Is the Curated Instagram Aesthetic Dead?

Ruby Media Group CEO Kris Ruby was quoted in a feature story in The Atlantic called “Influencers are abandoning the Instagram look.”

The Instagram Aesthetic Is over

 

Is the curated Instagram aesthetic dead?

Some say Instagram killed our museum culture while others say it reinvented it.

Instagram museums and pop-ups were never truly meant as a replacement for museums. They are a way to experience a new type of art— social media art.

Instagram museums are not dead- rather, the target audience for them shifted substantially. For example, look on the  Instagram feed of family with young children and you will see loads of photos of them at an Instagram museum. Look on the feed of a millennial, however, and you won’t see as many photos of them at an Instagram museum. Why is this?

Because millennials and influencers are all looking to rack up likes and traffic- something a regular Instagram user isn’t as focused on. If a millennial can post a photo that virtually anyone else can post— it takes away from their Instagram and personal brand aesthetic.

There is only one exception to the rule- when media invites the influencers to experience these pop-ups or museums ahead of time, and the influencer has an adequate amount of time to take pictures that do not look as highly curated.

For example, at a recent Candytopia Instagram pop up in NYC, users only had a set amount of time to take photos in the fake marshmallow pit. These photos are fine for someone who is just posting regular family photos. However, if you are looking for a high quality photo to match your Instagram feed aesthetic, you may end up with the same photo hundreds of other Instagram users have already posted.

Additionally, there are people in the background of the photo, which is also something influencers don’t want if they are trying to get a unique photo.

When you actually try to take photos at these pop-ups, you see that it’s not as easy to get a great photo as you thought it would be.

How to create a curated Instagram feed aesthetic

The challenge is trying to keep up a color-coordinated theme with all of these backgrounds. To properly create a curated Instagram feed, everything needs to be planned weeks in advance, especially with things like colored wall photos and pop-up photos.

There is a certain amount of burn-out you see with Instagram users, which is why Instagram Stories have taken off in popularity.

You can throw anything up on a story. The content begins to feel more native and easier to capture. You don’t have to think about colored walls, the filter, or the people in the background in the way of your perfect photo.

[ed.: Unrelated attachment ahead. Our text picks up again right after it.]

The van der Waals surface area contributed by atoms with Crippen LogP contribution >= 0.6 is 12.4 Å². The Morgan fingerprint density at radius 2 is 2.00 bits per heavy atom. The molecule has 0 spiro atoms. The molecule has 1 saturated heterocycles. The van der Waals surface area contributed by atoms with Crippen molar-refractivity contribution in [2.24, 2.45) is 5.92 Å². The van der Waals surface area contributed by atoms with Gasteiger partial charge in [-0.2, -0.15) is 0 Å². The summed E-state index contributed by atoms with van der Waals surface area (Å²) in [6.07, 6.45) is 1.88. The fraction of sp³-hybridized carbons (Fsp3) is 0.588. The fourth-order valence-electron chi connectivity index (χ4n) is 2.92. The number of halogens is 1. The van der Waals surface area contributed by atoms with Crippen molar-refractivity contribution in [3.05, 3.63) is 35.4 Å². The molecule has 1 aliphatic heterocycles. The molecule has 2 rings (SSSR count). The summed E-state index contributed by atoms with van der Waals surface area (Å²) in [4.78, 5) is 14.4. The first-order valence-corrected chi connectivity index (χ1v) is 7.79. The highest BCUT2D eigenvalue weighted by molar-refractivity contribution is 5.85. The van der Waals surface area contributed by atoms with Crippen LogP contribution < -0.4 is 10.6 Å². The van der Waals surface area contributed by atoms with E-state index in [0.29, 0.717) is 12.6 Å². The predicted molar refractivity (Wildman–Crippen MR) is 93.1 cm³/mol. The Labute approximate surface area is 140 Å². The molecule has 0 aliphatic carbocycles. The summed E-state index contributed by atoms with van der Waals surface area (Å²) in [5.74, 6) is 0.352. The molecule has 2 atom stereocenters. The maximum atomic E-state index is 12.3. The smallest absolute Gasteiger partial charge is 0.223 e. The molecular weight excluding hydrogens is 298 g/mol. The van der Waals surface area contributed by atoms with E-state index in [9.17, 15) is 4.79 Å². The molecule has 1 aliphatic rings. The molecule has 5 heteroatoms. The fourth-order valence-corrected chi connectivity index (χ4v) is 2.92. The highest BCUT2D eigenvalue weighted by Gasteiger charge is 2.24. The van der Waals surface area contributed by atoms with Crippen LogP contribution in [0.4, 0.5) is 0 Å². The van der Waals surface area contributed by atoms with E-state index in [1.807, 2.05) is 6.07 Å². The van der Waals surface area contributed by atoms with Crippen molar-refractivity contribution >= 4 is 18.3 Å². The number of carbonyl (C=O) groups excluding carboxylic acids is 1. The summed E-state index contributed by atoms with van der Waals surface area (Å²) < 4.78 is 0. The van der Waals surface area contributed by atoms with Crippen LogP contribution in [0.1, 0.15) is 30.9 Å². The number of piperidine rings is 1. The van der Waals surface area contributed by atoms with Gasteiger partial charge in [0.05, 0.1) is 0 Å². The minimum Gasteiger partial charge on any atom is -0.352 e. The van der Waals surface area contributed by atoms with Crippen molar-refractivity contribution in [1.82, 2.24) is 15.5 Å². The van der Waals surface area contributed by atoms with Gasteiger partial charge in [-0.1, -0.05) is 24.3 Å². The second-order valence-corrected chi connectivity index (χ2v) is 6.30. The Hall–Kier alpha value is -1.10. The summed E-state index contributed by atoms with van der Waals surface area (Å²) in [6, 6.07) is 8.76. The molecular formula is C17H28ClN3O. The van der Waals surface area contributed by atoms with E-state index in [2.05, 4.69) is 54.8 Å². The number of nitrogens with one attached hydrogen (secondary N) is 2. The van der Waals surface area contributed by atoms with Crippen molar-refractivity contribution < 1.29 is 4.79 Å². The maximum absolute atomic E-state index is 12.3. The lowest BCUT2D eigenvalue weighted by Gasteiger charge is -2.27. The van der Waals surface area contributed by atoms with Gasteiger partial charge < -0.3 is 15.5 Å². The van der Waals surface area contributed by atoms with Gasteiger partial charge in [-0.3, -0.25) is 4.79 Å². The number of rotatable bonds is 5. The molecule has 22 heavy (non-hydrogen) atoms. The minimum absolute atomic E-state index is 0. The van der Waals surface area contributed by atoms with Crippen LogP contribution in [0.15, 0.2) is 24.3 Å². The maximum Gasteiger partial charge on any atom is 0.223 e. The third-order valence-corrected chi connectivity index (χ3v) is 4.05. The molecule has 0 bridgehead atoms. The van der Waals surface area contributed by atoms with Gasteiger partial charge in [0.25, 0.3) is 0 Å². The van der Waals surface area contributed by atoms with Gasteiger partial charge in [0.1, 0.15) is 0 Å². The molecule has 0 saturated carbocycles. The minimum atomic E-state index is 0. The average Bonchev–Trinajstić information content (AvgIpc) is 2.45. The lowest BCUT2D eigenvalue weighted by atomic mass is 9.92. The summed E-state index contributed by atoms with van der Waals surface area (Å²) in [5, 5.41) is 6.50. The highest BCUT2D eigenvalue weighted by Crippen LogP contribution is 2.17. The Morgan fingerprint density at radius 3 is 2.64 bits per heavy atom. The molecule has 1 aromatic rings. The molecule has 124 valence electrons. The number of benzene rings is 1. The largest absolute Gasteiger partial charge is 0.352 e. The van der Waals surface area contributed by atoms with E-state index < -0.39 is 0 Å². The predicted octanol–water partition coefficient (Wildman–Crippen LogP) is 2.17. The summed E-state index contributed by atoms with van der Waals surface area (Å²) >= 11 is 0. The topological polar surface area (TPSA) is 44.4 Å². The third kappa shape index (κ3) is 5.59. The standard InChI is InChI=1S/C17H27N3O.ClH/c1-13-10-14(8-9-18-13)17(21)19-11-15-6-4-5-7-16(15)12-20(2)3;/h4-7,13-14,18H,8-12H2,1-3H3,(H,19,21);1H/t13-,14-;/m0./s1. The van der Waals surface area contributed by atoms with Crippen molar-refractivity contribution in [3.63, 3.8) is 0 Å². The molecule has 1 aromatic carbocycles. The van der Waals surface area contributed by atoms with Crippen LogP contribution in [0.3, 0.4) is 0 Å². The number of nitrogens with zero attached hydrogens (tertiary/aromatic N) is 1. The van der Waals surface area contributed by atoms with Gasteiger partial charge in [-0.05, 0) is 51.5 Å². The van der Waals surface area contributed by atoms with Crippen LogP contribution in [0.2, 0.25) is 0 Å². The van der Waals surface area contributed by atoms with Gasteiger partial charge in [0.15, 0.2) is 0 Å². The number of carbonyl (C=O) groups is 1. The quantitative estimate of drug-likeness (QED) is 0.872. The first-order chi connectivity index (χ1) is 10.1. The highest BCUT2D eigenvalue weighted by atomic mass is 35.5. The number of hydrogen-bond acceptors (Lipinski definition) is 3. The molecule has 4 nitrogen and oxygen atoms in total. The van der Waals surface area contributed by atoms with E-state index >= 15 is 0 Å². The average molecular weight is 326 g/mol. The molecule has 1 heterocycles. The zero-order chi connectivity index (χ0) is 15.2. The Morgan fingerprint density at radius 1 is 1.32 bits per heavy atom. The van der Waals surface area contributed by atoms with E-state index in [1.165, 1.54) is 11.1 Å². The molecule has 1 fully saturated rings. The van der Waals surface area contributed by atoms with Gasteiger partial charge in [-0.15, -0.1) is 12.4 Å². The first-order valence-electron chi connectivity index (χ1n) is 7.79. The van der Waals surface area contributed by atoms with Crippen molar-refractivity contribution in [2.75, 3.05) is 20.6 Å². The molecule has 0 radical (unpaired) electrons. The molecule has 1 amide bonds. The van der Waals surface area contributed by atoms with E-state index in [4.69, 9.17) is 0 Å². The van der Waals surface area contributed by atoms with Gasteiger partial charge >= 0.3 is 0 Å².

Is creating a curated Instagram feed aesthetic really worth it?

Users are now asking themselves, “What length am I willing to go to get that photo? Is it worth the $30 cost of admission?”

Is it really worth driving to the city and the cost of a parking garage all for an Instagram photo that thousands of other people have when you look at the same hashtag?

Is it worth waiting in line once I get there for an hour?

Is it worth jumping into a fake marshmallow pit as a grown adult with other kids where I could potentially get sick and then have to miss work?

And for many users, it’s just not worth it anymore. They can just as easily take a great photo in their neighborhood without having to spend money to get a highly curated photo that 10,000 people already have.

If content is king, unique content reigns supreme, and you can’t get that if you have a photo that isn’t unique.

Ask yourself, is it worth it?

Turning a beautiful Saturday into yet another photo op. Asking the person you are with to be a photographer and take curated photos when all they want to do is sit outside in the sun instead of sitting in a fake marshmallow pit with children as a grown adult trying to get likes from Internet strangers.

Are we willing to lose the people we like in real life to get the attention of people on social media who don’t even know us to “like” our images and digital persona?

More people are waking up to the inherent disparity in this and are finally saying no.

I’m no longer willing to give up real love and likes to get attention from digital strangers.

What about you?

What is your social media line in the sand?

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